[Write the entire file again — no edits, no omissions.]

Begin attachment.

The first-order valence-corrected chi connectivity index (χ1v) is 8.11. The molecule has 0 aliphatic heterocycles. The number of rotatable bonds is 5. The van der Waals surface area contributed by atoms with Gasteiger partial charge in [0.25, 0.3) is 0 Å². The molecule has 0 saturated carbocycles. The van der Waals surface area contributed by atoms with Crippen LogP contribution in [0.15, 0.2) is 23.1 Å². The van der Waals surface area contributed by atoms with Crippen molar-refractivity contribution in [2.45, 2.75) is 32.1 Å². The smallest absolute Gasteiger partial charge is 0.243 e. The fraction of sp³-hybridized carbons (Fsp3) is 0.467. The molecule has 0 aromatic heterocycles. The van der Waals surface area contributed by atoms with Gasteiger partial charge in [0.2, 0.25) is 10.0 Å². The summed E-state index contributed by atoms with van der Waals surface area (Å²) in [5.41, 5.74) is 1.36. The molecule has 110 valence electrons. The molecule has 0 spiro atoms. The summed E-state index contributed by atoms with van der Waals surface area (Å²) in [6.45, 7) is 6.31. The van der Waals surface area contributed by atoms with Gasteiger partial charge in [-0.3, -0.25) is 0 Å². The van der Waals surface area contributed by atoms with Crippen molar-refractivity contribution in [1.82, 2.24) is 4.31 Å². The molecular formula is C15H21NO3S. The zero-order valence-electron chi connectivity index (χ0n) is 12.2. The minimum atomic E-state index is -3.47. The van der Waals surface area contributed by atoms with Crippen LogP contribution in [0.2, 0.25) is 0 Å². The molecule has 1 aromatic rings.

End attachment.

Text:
The first-order valence-corrected chi connectivity index (χ1v) is 8.11. The molecule has 0 aliphatic heterocycles. The number of rotatable bonds is 5. The van der Waals surface area contributed by atoms with Gasteiger partial charge in [0.25, 0.3) is 0 Å². The molecule has 0 saturated carbocycles. The van der Waals surface area contributed by atoms with Crippen LogP contribution in [0.15, 0.2) is 23.1 Å². The van der Waals surface area contributed by atoms with Crippen molar-refractivity contribution in [2.45, 2.75) is 32.1 Å². The smallest absolute Gasteiger partial charge is 0.243 e. The fraction of sp³-hybridized carbons (Fsp3) is 0.467. The molecule has 0 aromatic heterocycles. The van der Waals surface area contributed by atoms with Gasteiger partial charge in [0.2, 0.25) is 10.0 Å². The summed E-state index contributed by atoms with van der Waals surface area (Å²) in [5.41, 5.74) is 1.36. The molecule has 110 valence electrons. The molecule has 0 spiro atoms. The summed E-state index contributed by atoms with van der Waals surface area (Å²) in [6.45, 7) is 6.31. The van der Waals surface area contributed by atoms with Gasteiger partial charge in [-0.3, -0.25) is 0 Å². The van der Waals surface area contributed by atoms with Crippen molar-refractivity contribution in [1.82, 2.24) is 4.31 Å². The molecular formula is C15H21NO3S. The zero-order valence-electron chi connectivity index (χ0n) is 12.2. The minimum atomic E-state index is -3.47. The van der Waals surface area contributed by atoms with Crippen LogP contribution in [0.2, 0.25) is 0 Å². The molecule has 1 aromatic rings.